There are about a million listicles out there about how to promote your app (I know because I’ve written several). And they’re great – they have lots of good ideas on getting the word out. But they all go pretty much like this:
- Tell a lot of people about your app (social media, funny videos, email, competitions, free toasters, websites, blogs).
- Spend a little money telling people about your app.
- Do 1 and 2 so wonderfully well, that the people you tell go and tell all their friends how wonderful you are.
But for some apps out there, the standard 1-2-3 marketing approach just wasn’t cutting it. They had to go outside the box. Way outside the box.
Here’s our favourite 7 stories about zany app marketing to help inspire your next big push (plus some takeaways into why they worked).
To think something so brilliant and so simple needed marketing. But as it turns out, it needed a little heat to really catch fire (pun courtesy of Bloomberg). Much like Facebook back in the day, Tinder started by going to where their core demographic was – university campuses. But where Facebook targeted high profile schools like Stanford, Tinder worked on the country’s top party schools according to Playboy. To get their crucial target audience to sign up – attractive women – they went in and pitched to sororities. They would sign up the girls on the spot afterwards. Then, they would go straight over to the corresponding fraternity and show all the guys Tinder. When the frat guys all saw the women they normally party with on Saturday night already there, they were only too enthusiastic to sign up.
Since then, Tinder’s gone from strength to strength. Most importantly, it’s stayed mainstream and doesn’t have the grotty reputation of Chatroulette, something that it’s worked hard to achieve with creative marketing.
Last year, Tinder partnered with an animal rescue organization in NYC called Social Tees to connect stray dogs to people looking for love. To do this, they created profiles for each dog, and when you swiped right, you were connected to a Social Tees worker who could talk about adoption and volunteer opportunities. It gave Tinder amazing press, plus it helped them keep their clean green mainstream image.
Every single story that ran about it included adorable screenshots of dogs with Tinder profiles. What’s not to love?
Know what your audience wants, and know how your offering differs from the competition. For Tinder in the early days, it meant having attractive women, plus guys that they knew (at least at first). Later on, for Tinder it meant continuing to be a mainstream social media app. For most app companies, it’s about knowing and solving a precise problem, not a general one.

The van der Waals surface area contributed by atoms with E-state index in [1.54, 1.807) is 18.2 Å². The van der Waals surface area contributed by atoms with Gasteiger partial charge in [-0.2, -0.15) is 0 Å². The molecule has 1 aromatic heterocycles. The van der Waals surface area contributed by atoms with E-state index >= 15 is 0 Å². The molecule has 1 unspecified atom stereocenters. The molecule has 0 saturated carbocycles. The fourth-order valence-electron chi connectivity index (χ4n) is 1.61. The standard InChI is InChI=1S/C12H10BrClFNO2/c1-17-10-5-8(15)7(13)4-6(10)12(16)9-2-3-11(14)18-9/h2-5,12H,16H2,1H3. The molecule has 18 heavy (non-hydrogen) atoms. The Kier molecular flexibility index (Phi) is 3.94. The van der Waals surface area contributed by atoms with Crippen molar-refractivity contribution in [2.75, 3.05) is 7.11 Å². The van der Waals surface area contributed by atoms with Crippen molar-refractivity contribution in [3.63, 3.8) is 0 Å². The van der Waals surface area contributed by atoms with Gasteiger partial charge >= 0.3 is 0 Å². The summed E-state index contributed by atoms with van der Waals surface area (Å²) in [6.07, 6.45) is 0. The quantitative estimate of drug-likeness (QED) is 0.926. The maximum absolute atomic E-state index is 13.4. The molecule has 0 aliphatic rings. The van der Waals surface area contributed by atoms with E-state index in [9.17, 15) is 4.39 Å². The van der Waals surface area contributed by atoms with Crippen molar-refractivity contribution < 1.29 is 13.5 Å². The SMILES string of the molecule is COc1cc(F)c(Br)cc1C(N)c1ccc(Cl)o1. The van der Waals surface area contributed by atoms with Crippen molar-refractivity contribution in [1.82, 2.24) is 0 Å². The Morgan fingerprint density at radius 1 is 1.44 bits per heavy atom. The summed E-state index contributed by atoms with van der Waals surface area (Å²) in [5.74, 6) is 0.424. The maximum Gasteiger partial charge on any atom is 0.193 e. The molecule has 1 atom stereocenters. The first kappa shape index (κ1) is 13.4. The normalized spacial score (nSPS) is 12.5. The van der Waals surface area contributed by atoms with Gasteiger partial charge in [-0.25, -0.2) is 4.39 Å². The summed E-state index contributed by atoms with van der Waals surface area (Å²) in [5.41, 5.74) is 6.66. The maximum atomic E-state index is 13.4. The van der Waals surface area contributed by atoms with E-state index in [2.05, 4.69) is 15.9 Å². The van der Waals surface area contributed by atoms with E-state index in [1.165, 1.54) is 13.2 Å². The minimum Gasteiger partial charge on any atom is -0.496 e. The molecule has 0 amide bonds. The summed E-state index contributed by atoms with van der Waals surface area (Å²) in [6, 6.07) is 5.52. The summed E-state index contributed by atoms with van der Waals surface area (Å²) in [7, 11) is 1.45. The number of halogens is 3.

RunKeeper is a fitness app that lets you track your exercise. It’s hardly the only one out there. But they really ran the distance to set themselves apart.
What was unique about RunKeeper is that is has obvious appeal to runners (hence the name) and they’re from Boston. So in 2009, when they were just getting off the ground, the founder, Jason Jacobs, ran the Boston Marathon – in an iPhone suit. Aside from looking completely absurd (turns out iPhone’s don’t make great running outfits) it generated a lot of buzz and the video that went along with it garnered a lot of attention.
There are two takeaways actually. First, you need to be in the same space that your app is. If it’s a running app, run a marathon. If it’s a cooking app, host a how-to 3-minute cooking show on YouTube.
Whatever space you’re in, own it.
Second, when Jacobs ran the marathon, he did an absolutely brilliant job of putting his app in context. It made is really clear what his app did, in a visible and easy-to-understand way. That’s the best thing you can do for your app and you should be doing it wherever you can, from crazy marketing to pictures on your website with Placeit.
3- Angry Birds
We couldn’t possibly talk about apps without at least mentioning Angry Birds. The darling of app gaming, Angry Birds has some crazy promotional tactics in its history. The best one through is undeniably their efforts in May 2011.
They decided to bridge the digital gap and bring the fun of a smartphone into the real world. They set up an actual angry birds level in the middle of Barcelona.
The stunt was wildly successful. Not only was it fun to play and pretty much awesome, but five months after this they reached 500 million downloads.